As we learned in last week’s episode, the University of Florida gathered its finest barristers and fired off a cease-and-desist order to the Ft. Myers Miracle, threatening the Minor League baseball team with financial destruction if they went through with their “What Would Tebow Do?” promotion.
But you take a team owned in part by Bill Murray and Jimmy Buffett, and throw in overall director of promotions Mike Veeck — son of the legendary Bill Veeck –and what do you have? A team that’s not afraid of the University of Florida or Tim Tebow. The Miracle went ahead and had their promotion anyway.
The photo above shows a young man, actually named Tim Tebo, walking across the Miracles dugout, which has been doused with water. It was the promotion’s featured “Tebow walks on water” portion of the evening. Of course, the Miracle billed it as “What Would T.T. Do?” to get around the thorny lawsuit issue, but everyone knew who they were talking about.
Miracle director of promotions Gary Sharp talked with me about the gala event:
“Yes, we did go through with it. We still did most of the same things like handing out promise rings to fans; having a local guy named Timothy Tebo throw out the opening “jump pass”; had a faith healer hanging out on our party deck; had the same Tebo walk across water on top of our dugout … we threw a bucket a water down and had him walk across it, proving that Tim Tebow does walk on water.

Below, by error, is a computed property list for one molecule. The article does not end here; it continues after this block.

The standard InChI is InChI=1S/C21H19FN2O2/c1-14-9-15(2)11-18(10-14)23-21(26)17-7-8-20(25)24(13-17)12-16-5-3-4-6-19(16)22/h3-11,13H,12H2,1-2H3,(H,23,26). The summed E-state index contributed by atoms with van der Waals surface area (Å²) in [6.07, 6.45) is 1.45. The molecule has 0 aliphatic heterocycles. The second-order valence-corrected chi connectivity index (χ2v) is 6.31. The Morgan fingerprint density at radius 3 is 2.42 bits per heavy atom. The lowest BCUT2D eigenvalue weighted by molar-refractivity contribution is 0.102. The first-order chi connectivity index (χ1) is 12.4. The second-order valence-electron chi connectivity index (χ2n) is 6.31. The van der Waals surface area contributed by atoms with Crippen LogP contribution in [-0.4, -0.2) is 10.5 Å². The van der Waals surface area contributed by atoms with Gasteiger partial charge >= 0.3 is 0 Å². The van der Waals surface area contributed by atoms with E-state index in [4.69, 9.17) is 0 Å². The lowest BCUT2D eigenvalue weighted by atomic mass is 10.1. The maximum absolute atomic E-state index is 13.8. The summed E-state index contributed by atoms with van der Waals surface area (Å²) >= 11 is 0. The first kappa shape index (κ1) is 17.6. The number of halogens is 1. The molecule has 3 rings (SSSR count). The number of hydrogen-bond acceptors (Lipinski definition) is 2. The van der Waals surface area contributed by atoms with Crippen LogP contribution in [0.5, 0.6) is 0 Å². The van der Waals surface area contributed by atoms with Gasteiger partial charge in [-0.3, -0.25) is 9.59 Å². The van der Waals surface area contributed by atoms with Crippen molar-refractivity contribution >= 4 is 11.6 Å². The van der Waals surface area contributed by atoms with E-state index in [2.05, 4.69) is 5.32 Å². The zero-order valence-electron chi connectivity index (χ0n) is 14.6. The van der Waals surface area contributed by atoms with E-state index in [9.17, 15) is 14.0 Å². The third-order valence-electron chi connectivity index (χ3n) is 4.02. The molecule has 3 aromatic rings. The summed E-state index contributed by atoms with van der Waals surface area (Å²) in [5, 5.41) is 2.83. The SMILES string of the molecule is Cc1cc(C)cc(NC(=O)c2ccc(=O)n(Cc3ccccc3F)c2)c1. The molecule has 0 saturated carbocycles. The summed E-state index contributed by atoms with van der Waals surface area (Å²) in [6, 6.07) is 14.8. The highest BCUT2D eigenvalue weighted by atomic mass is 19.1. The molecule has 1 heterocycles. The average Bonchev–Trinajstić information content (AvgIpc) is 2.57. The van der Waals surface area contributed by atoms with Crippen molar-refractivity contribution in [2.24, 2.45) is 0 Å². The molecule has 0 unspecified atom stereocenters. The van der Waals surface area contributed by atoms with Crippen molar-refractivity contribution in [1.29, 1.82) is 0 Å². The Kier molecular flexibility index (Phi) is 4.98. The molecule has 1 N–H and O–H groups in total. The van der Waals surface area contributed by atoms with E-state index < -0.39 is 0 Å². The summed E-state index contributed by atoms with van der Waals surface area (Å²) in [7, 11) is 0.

“And since the Miracle committed an error during the game, all fans in attendance got free tickets for a future game. Because TT is perfect.”
Did Florida’s legal threats put a damper on the evening?
“Probably the cease-and-desist added more to the promotion,” Sharp said. “But it was a great time and it was our way to mock the way people in this state put a 22-year old kid on a pedestal.”
This is always what Veeck and the Goldklang Group — which directs the Miracle promotions, along with those of several other minor league teams — has always been the best at: Poking holes on overstuffed conventions. Tebow-love does border on the ridiculous, after all.